# [SciPy-user] Combinatoric/Statistics: length of longest sequence

Dr. Hans Georg Krauthaeuser hgk at et.uni-magdeburg.de
Mon Oct 30 02:03:04 CST 2006

```A. M. Archibald wrote:
> On 29/10/06, Dr. Hans Georg Krauthaeuser <hgk at et.uni-magdeburg.de> wrote:
>> Dear All,
>>
>> I have a 2d-array A of p-values (coming from pairwise statistical tests
>> of N datasets). N is typically in the range of 100-1000. Now, given a
>> certain threshold, I want to find the longest subset S of range(N), so
>> that A[i][j]>threshold for all i,j from S.
>
> It's not quite clear, here, whether you want the longest *contiguous*
> subset ({2,3,4,5,6}) or the largest arbitrary subset ({2,17,21,22}).

Oh well, sorry for being not precise enough. I'm searching for the
largest arbitrary subset.

>
>> Unfortunately, the array A is not 'sparse', i.e. a lot of pairs (i,j)
>> will fulfill A[i][j]>threshold (typically ~50% of the elements).
>>
>> All I can think of are brute force algorithms that probably will run
>> forever because of the large number of possible combinations to check.
>
> If you want the longest contiguous subset, for N=1000 that's only of
> order a million operations for a brute-force algorithm (for each
> starting element, see how long the run is), so unless you want to do
> it lots of times I wouldn't worry. If you do, some Numeric cleverness
> might allow you to move some of the heavy lifting to C, though for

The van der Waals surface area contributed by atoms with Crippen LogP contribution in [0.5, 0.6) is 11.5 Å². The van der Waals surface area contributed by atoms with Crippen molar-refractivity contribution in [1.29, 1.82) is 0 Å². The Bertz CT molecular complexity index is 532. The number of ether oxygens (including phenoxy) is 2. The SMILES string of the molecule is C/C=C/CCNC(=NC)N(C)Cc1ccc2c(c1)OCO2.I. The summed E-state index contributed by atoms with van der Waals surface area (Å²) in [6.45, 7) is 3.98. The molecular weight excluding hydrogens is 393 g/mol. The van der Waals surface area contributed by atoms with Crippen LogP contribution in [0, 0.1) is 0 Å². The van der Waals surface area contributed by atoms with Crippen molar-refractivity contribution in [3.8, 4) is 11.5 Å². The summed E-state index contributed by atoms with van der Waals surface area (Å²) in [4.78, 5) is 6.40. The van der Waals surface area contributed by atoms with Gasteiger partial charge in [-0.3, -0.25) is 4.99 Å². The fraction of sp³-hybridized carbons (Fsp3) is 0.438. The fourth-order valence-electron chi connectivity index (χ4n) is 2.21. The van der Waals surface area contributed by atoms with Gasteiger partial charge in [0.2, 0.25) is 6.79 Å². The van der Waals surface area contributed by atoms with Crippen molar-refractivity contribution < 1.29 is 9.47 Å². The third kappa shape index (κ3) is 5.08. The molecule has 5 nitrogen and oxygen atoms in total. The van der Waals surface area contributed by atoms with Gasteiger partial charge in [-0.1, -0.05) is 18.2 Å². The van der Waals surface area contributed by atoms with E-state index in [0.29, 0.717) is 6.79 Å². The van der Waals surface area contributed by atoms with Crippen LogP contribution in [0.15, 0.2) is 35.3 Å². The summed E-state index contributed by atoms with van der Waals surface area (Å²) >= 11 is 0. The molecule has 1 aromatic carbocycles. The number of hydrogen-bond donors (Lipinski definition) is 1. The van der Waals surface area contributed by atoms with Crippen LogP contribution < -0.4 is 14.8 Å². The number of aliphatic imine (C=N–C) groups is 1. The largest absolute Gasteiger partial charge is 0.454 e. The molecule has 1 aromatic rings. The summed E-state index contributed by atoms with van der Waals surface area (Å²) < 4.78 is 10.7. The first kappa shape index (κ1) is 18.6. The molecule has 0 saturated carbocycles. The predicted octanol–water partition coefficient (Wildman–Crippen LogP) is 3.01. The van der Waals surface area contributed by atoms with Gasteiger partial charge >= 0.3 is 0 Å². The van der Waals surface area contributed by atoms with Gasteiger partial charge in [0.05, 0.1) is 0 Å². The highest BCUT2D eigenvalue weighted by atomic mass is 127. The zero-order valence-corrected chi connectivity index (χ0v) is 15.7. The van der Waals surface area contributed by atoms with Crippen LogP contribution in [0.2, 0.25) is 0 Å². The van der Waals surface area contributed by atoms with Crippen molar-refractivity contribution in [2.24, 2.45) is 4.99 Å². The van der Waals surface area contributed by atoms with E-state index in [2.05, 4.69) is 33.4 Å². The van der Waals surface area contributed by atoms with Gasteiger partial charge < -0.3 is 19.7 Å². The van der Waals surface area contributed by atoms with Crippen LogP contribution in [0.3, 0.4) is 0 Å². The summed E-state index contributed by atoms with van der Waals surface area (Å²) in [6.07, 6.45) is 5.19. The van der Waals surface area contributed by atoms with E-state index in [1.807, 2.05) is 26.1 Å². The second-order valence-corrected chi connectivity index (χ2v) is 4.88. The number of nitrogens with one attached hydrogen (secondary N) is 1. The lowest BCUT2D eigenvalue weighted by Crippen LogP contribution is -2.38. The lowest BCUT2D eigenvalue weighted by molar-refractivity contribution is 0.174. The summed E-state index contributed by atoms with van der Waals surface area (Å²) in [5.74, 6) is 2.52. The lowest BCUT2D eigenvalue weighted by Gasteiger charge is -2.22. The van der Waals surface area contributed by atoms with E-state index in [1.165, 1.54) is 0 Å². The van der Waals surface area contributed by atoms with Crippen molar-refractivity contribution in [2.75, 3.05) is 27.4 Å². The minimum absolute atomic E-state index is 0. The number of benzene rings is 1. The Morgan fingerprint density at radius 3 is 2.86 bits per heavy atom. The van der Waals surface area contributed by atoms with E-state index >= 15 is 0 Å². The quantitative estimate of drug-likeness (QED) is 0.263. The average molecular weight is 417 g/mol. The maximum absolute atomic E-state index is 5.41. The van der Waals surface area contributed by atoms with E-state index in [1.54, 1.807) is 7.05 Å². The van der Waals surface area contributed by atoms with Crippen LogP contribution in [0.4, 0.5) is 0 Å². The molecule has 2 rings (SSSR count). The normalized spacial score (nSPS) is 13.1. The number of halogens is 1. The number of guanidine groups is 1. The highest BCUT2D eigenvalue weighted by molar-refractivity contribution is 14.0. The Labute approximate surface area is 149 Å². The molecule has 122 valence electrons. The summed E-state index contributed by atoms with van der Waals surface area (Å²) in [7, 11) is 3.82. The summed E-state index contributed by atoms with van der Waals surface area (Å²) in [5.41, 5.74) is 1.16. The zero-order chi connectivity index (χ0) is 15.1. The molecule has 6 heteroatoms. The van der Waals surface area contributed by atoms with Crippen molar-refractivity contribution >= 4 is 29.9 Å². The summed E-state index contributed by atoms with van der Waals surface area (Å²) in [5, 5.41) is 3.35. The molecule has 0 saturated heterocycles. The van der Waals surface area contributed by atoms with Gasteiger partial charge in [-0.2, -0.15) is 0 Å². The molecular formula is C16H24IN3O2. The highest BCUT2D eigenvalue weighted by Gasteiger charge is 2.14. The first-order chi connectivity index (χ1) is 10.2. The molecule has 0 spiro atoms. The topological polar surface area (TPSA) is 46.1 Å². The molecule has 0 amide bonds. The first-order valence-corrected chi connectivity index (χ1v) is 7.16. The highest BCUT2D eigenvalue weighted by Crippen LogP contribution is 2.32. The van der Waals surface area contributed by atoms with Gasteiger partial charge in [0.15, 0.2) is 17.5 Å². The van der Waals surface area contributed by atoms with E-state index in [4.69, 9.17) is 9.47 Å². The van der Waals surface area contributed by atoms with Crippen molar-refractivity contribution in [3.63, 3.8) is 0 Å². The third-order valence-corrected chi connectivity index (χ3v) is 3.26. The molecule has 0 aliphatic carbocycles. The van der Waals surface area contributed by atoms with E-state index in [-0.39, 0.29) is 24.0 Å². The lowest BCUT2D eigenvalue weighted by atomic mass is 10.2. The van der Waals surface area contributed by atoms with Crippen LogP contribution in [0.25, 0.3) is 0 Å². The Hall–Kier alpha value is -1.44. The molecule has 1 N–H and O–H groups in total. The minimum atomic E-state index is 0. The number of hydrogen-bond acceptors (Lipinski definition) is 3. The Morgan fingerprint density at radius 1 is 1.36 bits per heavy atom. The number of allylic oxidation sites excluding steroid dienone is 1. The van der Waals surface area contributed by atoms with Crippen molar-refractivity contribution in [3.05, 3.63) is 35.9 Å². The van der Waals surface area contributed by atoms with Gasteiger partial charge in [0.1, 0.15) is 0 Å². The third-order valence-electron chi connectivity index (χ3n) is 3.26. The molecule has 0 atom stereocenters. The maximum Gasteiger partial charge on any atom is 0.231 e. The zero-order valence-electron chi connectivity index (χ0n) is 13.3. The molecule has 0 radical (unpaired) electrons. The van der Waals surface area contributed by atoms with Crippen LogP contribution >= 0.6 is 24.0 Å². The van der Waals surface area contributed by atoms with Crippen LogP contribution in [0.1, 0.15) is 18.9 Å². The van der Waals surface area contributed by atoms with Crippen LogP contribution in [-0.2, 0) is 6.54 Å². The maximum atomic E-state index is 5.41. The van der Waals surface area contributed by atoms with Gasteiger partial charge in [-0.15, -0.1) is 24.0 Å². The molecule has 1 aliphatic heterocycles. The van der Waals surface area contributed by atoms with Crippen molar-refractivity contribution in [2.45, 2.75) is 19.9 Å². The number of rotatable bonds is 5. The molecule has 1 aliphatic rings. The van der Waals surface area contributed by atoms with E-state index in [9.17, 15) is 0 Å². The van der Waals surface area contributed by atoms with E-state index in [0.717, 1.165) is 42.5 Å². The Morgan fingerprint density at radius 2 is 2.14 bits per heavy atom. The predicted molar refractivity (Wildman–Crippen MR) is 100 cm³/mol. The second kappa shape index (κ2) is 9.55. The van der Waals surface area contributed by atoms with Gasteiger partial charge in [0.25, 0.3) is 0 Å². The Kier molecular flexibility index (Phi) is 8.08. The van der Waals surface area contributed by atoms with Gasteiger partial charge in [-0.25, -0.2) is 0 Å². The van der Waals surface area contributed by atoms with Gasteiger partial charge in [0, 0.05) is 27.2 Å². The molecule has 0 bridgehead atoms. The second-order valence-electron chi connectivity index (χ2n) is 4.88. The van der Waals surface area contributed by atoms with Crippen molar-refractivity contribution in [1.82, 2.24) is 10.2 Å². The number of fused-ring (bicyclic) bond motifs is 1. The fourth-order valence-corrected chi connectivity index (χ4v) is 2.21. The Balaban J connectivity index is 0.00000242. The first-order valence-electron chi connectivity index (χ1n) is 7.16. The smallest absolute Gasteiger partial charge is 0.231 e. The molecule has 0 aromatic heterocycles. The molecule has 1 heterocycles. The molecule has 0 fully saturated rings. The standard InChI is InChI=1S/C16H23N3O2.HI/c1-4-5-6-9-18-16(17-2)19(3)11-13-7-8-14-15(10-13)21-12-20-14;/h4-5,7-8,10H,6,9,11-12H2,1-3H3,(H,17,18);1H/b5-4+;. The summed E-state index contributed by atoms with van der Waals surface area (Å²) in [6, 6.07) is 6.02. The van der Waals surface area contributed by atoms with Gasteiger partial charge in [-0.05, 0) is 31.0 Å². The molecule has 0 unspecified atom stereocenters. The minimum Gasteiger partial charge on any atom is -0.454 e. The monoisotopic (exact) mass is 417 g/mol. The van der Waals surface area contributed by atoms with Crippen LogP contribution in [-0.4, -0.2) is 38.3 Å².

> simple indexing calculations pure python can be plenty fast.
>
> If you want the largest arbitrary subset, that's going to be
> expensive, and it bears an unnerving resemblance to the subset-sum
> problem. I can imagine an expensive  recursive algorithm that would do
> it without too much pain, though the space to search is so huge you're
> liable to be taking a very long time. However you go about it, you may
> be better off using python's set datatype (for element i, form the set
> of all elements j for which A[i][j]>threshold).
>
> I've attached a demonstration program that solves both interpretations
> of your problem; the difficult one appears to bog down seriously
> around N=200 (with p=0.5) but the easy one runs into memory problems
> before taking too long.
>
> A. M. Archibald
>
>

Thanks a lot for your hints and for the example code. I will check what
I can do with it. I'll be back when I have some results.

Regards
Hans Georg

```